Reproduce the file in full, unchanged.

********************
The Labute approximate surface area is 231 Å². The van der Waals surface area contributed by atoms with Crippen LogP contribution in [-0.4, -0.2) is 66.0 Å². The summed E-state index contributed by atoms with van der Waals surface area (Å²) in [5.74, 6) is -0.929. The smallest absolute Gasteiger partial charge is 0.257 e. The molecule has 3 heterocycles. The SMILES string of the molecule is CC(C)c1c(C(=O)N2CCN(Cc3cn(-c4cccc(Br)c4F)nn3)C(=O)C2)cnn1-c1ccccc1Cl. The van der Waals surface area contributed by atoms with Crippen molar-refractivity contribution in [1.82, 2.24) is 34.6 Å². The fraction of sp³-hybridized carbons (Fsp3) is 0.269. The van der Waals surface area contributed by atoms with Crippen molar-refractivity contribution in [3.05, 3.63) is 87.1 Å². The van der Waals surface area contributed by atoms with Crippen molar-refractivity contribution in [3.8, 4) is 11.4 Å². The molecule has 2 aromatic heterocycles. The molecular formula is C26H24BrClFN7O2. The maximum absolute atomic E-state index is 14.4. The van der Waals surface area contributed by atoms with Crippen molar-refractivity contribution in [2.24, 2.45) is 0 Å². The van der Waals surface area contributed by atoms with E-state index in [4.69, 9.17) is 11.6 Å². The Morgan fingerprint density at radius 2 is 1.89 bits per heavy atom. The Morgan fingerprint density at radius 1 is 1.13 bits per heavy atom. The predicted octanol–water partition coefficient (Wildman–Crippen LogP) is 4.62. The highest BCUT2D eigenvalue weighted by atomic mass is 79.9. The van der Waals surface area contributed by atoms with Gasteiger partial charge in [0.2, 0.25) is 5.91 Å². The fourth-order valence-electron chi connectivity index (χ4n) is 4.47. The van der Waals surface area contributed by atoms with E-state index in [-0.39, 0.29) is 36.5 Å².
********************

The Labute approximate surface area is 231 Å². The van der Waals surface area contributed by atoms with Crippen LogP contribution in [-0.4, -0.2) is 66.0 Å². The summed E-state index contributed by atoms with van der Waals surface area (Å²) in [5.74, 6) is -0.929. The smallest absolute Gasteiger partial charge is 0.257 e. The molecule has 3 heterocycles. The SMILES string of the molecule is CC(C)c1c(C(=O)N2CCN(Cc3cn(-c4cccc(Br)c4F)nn3)C(=O)C2)cnn1-c1ccccc1Cl. The van der Waals surface area contributed by atoms with Crippen molar-refractivity contribution in [1.82, 2.24) is 34.6 Å². The fraction of sp³-hybridized carbons (Fsp3) is 0.269. The van der Waals surface area contributed by atoms with Crippen molar-refractivity contribution in [3.05, 3.63) is 87.1 Å². The van der Waals surface area contributed by atoms with Crippen molar-refractivity contribution in [3.8, 4) is 11.4 Å². The molecule has 2 aromatic heterocycles. The molecular formula is C26H24BrClFN7O2. The maximum absolute atomic E-state index is 14.4. The van der Waals surface area contributed by atoms with Crippen molar-refractivity contribution in [2.24, 2.45) is 0 Å². The van der Waals surface area contributed by atoms with E-state index in [4.69, 9.17) is 11.6 Å². The Morgan fingerprint density at radius 2 is 1.89 bits per heavy atom. The Morgan fingerprint density at radius 1 is 1.13 bits per heavy atom. The predicted octanol–water partition coefficient (Wildman–Crippen LogP) is 4.62. The highest BCUT2D eigenvalue weighted by atomic mass is 79.9. The van der Waals surface area contributed by atoms with Gasteiger partial charge in [0.2, 0.25) is 5.91 Å². The fourth-order valence-electron chi connectivity index (χ4n) is 4.47. The van der Waals surface area contributed by atoms with E-state index in [-0.39, 0.29) is 36.5 Å².